CIC portfolio company Microbiotica to collaborate with Cancer Research UK and Cambridge University Hospitals in landmark cancer microbiome study

Cambridge Innovation Capital (CIC), the venture capital investor enabling visionaries to build global, category-leading companies in the Cambridge ecosystem, is pleased to note that its portfolio company Microbiotica, today announced a major collaboration with Cancer Research UK and Cambridge University Hospitals NHS Foundation Trust (“CUH”) to identify and develop microbiome co-therapeutics and biomarkers for cancer patients receiving immune checkpoint inhibitor therapy.

Checkpoint inhibitors have transformed the management of cancer, due to the range of cancers that can be treated and their high levels of efficacy, including complete remission in some cases. However, response rates are low and there is a major unmet need for co-therapies to extend the number of responders and for biomarkers to stratify patients for treatment.

Robert Tansley, Partner at CIC, commented:

“Checkpoint inhibitors including the $10 billion annual revenue product Keytruda have made a significant impact in the outcome in patients with a number of solid tumours. However, typically only 30-50% of patients respond. There is growing evidence that the patients’ microbiome plays a significant role in modulating their immune system determining their ability to respond to immuno-therapies. The collaboration will give Microbiotica access to one of the largest datasets of microbiome and cancer outcome data and will form the basis of a major new discovery program in the field.”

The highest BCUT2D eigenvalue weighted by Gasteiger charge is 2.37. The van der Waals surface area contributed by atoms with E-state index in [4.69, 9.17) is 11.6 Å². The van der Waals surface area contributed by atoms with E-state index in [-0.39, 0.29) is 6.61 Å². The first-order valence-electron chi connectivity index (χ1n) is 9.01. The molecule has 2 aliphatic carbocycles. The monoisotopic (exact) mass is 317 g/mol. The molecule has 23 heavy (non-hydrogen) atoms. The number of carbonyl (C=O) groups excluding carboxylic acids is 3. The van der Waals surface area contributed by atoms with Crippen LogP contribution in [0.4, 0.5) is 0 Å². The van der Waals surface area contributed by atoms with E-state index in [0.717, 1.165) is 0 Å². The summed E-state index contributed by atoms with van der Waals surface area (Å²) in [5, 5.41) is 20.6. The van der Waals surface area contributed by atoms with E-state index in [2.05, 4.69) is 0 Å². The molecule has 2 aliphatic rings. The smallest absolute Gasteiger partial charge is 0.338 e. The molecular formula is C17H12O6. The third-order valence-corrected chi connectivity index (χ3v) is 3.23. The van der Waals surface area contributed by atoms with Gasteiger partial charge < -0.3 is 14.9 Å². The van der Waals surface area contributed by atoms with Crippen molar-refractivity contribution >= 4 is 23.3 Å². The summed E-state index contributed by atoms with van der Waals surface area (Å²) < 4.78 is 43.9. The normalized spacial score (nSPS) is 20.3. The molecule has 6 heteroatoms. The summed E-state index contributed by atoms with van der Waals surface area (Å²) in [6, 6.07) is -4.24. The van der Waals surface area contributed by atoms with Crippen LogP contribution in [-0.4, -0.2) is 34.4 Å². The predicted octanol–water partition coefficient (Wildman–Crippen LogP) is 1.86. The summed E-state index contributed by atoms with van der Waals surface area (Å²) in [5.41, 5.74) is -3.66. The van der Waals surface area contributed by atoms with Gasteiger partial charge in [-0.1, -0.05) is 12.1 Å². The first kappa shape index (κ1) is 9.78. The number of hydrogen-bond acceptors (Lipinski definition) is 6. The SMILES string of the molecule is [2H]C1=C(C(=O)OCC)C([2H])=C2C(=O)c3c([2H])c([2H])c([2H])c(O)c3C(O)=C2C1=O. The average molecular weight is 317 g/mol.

The collaboration is based on clinical studies conducted by CUH that evaluate immune checkpoint inhibitor drug response in cancer patients, combined with Microbiotica’s unrivalled microbiome profiling and analysis capability.

Microbiotica’s platform comprises the world’s leading Reference Genome Database and Culture Collection of gut bacteria, and an unrivalled capability to culture and characterise all gut bacteria from patients at scale. This is complemented by a suite of bioinformatic and machine learning tools that enable the identification of previously undetectable gut bacterial signatures to patient phenotype. The company also has capabilities to develop and take such products to the clinic.

The collaboration will identify specific gut bacterial signatures correlated with drug efficacy and side effects in patients under treatment for melanoma, non-small cell lung cancer and renal cancer. From these signatures, Microbiotica will progress live bacterial products as co-therapies and microbiome biomarkers predictive of immunotherapy response and toxicity into the clinic.

Read more on the Cancer Research UK website